## (18)

$${\alpha}_{\text{scatter}}\approx \frac{3{\pi}^{2}{d}_{\mathrm{p}}\mathrm{\Delta}{n}^{2}f}{2{\lambda}^{2}},$$^{15}suggested the value $\mathrm{\Delta}n=(2/3)|{n}_{\mathrm{o}}-{n}_{\mathrm{e}}|$, which we employ in our calculations below. Note that there is a 30% decrease in $\mathrm{\Delta}{n}^{2}$ upon going from a wavelength of $0.5\text{\hspace{0.17em}\hspace{0.17em}}\mu \mathrm{m}$ to a wavelength of $4\text{\hspace{0.17em}\hspace{0.17em}}\mu \mathrm{m}$.

PCA has negligible optical absorption at wavelengths from 0.3 to $4\text{\hspace{0.17em}\hspace{0.17em}}\mu \mathrm{m}$. In this range, the transmittance of PCA is governed by reflection and scatter and in the form of Eq. (16) with ${\alpha}_{\text{scatter}}$ in place of the absorption coefficient

## (19)

$$t=\frac{{(1-R)}^{2}{\mathrm{e}}^{-{\alpha}_{\text{scatter}}b}}{1-{R}^{2}{\mathrm{e}}^{-2{\alpha}_{\text{scatter}}b}}.$$The three dashed curves in Fig. 9 are least-squares fits of Eqs. (18) and (19) to the three PCA transmission curves. The lower two samples are from the 14-mm-thick plate used to make prisms to measure refractive index. Happily, the grain sizes of the two samples from curve fitting agree with each other (0.668 and $0.669\text{\hspace{0.17em}\hspace{0.17em}}\mu \mathrm{m}$). The grain size from curve fitting the uppermost sample is $0.389\text{\hspace{0.17em}\hspace{0.17em}}\mu \mathrm{m}$.

Mean grain sizes of the three PCA samples for Fig. 9 were also estimated as 1.56 times the mean intercept length of 6000 to 7000 grains in electron backscatter diffraction maps (Fig. 4).^{35} Results in Table 4 show rough agreement in grain size of each sample by the two independent methods. Each method gives equal grain size for the two prism witness samples that came from the same blank.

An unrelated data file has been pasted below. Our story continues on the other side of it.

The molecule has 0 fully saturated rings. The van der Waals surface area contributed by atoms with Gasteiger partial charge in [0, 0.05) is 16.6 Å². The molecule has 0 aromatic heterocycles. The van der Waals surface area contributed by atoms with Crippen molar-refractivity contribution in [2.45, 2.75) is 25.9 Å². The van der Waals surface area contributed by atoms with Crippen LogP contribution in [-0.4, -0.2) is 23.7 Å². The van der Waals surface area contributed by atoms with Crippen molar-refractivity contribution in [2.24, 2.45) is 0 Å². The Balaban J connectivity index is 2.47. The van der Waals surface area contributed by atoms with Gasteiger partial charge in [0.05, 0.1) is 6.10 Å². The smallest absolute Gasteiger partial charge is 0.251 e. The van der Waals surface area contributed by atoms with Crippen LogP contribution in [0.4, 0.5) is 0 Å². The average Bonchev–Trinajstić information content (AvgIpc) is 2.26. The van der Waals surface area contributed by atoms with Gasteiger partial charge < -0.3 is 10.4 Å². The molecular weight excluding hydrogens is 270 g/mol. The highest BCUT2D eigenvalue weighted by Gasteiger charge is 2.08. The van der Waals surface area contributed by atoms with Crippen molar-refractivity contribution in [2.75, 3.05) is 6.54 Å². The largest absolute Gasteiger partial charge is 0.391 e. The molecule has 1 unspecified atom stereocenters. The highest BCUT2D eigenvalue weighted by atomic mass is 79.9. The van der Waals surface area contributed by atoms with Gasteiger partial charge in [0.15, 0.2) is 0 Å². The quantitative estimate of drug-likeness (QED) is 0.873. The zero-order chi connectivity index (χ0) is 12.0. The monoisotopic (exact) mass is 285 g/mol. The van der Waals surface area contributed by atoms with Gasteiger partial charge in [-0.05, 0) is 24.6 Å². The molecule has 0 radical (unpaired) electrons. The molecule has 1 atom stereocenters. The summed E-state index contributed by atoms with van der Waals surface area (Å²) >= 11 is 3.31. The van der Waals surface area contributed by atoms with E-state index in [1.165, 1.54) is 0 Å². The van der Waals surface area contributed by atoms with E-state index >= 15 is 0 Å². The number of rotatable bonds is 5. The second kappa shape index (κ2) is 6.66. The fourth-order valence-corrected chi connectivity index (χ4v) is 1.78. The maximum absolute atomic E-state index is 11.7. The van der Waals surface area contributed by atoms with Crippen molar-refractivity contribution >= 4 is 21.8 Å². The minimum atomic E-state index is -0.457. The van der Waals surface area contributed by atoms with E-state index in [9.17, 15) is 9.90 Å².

## Table 4

PCA mean grain sizes estimated from curve fitting of transmission spectra and from electron backscatter diffraction grain intercept lengths.

Sample | Transmission curve fitting Eqs. (18) and (19) | Electron backscatter diffraction intercept length×1.56 |
---|---|---|

High optical quality 2-mm-thick disk from 5-mm-thick blank | 0.39 μm | 0.48 μm |

2-mm-thick prism witness sample from 14-mm-thick blank | 0.67 μm | 0.59 μm |

6-mm-thick prism witness sample from 14-mm-thick blank | 0.67 μm | 0.60 μm |

Well-conceived experiments by Wen and Shetty^{36} showed that agreement between observed and predicted transmittance for a birefringent polycrystalline material is somewhat fortuitous. They measured the real in-line transmittance of suspensions of spherical silica particles of known diameter, known refractive index, and known volume fraction in a liquid of known refractive index. Key assumptions that fail for polycrystalline materials are those of single and independent scattering. Single scattering means that irradiance incident on a particle is derived only from the incident beam and not from scattering by nearby particles. Independence presumes that particles are separated enough so that there is not interference between scattered fields from neighboring scattering centers. Despite these limitations, the approximate theory embodied by the scatter coefficient in Eq. (18) fits the PCA transmission curves remarkably well in Fig. 9.